Vitamin D: Sunshine For My Spine
Vitamin D (calciferol), also known as the “sunshine vitamin”, is necessary for maintaining proper bones by regulating calcium and phosphorus levels within the body. When calcium levels are low, vitamin D acts as a hormone, signaling for more calcium to be absorbed and less to be excreted. In fact by normal definition, vitamin D is really a hormone and not a “true” vitamin because it can be acquired naturally with sun exposure. When sun exposure is limited however, vitamin D is considered a vitamin because it must be met through food sources.
Sun Exposure: Sunlight is responsible for providing most people with some of their vitamin D requirements. UV light converts compounds found in the skin to a form of vitamin D that is absorbed into the body and sent to the liver and kidneys to become activated or stored in fat tissue. When sunlight exposure is limited and in certain disease conditions, vitamin D must be taken in through the diet.
Dietary Sources: With
the exception of fatty fish, very few food sources contain vitamin D. In the
Source: USDA Nutrient Database for Standard Reference and Manufacturers
Do Older Adults Need More Than 600 IU/day?
Factors Affecting Vitamin D Status
· Clothing, window glass, clouds, shade, smog decrease UV rays
· Sunscreen with SPF of 8 or more prevents vitamin D synthesis.
latitudes and time of day and year. In
· Dark skin with high melanin content needs to be exposed to sun longer.
· Age (over 65) is associated with a fourfold decrease in vitamin D conversion compared to younger adults. Older people are also more apt to stay inside.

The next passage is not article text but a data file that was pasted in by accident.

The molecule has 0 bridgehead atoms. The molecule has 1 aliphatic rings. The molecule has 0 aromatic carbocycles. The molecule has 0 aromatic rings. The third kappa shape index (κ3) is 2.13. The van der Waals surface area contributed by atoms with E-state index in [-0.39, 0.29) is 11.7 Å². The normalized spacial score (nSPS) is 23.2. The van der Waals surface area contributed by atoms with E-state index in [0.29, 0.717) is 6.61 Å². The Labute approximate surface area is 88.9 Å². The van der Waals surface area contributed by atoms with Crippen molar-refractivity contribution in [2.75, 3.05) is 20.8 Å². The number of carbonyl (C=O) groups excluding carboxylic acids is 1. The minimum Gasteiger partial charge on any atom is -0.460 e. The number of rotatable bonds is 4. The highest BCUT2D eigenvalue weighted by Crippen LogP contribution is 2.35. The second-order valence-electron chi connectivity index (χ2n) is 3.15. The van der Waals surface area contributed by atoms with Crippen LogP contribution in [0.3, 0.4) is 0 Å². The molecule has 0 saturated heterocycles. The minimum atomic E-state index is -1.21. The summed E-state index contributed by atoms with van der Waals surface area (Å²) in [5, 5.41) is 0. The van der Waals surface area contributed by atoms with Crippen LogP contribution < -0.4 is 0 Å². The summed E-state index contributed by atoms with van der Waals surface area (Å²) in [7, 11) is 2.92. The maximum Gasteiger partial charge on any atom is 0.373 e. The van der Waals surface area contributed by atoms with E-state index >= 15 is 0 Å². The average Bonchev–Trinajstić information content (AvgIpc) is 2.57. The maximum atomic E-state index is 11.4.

· Malabsorptive and kidney problems affect vitamin D status negatively.
Vitamin D Deficiency
· Children develop rickets
· Older people lose bone mineral content leading to osteomalacia and osteoporosis
Vitamin D Toxicity
· Not caused by sunlight or food intake. Mostly from supplements.
· Calcium deposits in soft tissue can occur with chronic intakes above the UL
How To Get Enough Vitamin D
· 10-15 minutes of sun exposure at least 2x/week on face, arms, back, and hands without sunscreen is adequate during summer months in Boston
· Older individuals and those who get little sun exposure need to include good food sources and a supplement in their diet
American Dietetic Association; Dietitians of
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Committee on the Scientific Evaluation of Dietary Reference Intakes. Dietary Reference Intakes: Calcium, Phosphorus,
Magnesium, Vitamin D, and Fluoride.
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Vieth, R. (2004). Why the optimal requirement for Vitamin D3 is probably much higher than what is officially recommended for adults. Journal of Steroid Biochemistry and Molecular Biology, 89-90, 575-579.
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